It would increase gambling and, I think, it would lead to more family problems and take away people’s incomes. Emoro Efetie, Teacher, Roxbury
No, I don’t think so. Look at where we are now. We’re still being categorized as inferior. America doesn’t accept blacks. —Meesie Antoine, Retail Supervisor, Cambridge
Because of the disparities in opportunities. If opportunity is not presented to you, you don’t have a chance. — Willie Thornton, Retired, Dorchester
I think there’s an increased awareness of how to work together among citizens, medical, emergency and police personnel. There’s more of a sense of brotherhood and sisterhood and keeping our community safe. Stephen Hanley, Executive Director, Roxbury
Sit down and be patient with them. Spend more time and pay more attention to them. —Horace Banks, Building Maintenance Technician, Dorchester
Yes. We need representation. The only people who know about our everyday experience is black people. It’s very important to have a voice in government. — Mark Mitchell, Human Services Advocate, Dorchester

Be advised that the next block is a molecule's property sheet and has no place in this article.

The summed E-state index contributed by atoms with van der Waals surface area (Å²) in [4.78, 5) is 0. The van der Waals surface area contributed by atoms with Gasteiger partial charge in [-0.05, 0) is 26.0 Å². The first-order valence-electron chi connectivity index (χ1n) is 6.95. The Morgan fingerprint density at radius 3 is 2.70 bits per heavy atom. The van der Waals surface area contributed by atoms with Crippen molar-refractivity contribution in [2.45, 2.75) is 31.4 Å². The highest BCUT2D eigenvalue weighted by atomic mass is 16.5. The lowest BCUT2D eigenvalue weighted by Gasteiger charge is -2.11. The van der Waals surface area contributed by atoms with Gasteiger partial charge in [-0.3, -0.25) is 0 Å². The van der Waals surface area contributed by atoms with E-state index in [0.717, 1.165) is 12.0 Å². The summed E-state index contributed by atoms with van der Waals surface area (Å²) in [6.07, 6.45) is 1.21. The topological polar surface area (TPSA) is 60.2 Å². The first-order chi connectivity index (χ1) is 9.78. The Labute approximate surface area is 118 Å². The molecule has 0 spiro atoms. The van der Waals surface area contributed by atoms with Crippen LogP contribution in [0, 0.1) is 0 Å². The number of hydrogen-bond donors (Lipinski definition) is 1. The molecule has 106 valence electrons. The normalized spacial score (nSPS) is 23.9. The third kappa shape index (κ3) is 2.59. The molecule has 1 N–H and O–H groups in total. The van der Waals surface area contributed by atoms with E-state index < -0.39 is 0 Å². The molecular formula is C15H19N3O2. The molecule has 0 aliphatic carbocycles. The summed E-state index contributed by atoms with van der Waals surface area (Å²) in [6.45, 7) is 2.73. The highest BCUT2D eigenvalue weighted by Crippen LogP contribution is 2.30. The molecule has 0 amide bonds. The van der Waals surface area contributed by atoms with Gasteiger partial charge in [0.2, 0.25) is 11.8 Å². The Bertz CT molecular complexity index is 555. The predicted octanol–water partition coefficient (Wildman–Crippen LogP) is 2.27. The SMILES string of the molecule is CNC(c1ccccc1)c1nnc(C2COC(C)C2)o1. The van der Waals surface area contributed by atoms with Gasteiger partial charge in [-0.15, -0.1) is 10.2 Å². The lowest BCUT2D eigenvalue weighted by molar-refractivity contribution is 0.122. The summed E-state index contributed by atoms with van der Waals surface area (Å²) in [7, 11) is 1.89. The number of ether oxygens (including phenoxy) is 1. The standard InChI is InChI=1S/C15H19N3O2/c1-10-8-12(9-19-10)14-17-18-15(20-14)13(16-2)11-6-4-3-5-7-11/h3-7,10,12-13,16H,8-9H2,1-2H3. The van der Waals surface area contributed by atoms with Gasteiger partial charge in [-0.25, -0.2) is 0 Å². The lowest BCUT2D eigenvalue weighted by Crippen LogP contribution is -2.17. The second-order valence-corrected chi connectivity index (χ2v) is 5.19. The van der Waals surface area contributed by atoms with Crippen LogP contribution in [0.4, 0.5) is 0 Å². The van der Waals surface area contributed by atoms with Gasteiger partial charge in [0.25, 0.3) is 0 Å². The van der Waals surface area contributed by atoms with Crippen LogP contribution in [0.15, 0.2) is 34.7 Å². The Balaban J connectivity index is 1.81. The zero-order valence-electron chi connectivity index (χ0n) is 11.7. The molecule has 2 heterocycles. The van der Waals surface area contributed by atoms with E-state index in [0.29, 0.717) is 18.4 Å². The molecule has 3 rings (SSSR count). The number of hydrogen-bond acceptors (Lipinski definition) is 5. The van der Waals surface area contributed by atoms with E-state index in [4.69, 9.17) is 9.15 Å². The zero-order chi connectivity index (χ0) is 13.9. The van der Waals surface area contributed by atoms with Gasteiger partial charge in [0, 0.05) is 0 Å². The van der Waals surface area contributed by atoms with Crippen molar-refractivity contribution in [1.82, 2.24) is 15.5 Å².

All kinds of ways. I have missed a lot of opportunities to get ahead. — Bernard Washington, Retired, Roxbury
I think black teens are just profiled more than white kids are. It has a lot to do with the politics of our community.
Sometimes I think it’s best to respond. Sometimes it’s best to ignore it. But any chance you have to rectify it, you should.
Better vendors and more appealing exteriors. It should have more of a village feel and be more welcoming to shoppers.
To do well in school. Some kids would rather smoke weed than go to school. — Carlos Diaz, Student, East Boston
There’s no room for harassment. The players have to work together. They should share meals and have family get-togethers.
We as American people have got to get it right. We’ve stopped innovating in aerospace and fallen behind in education. — Glenn Lee, Retired, Charlestown
Get a job and stay focused on your job. You have to pray and get up every day and go to work.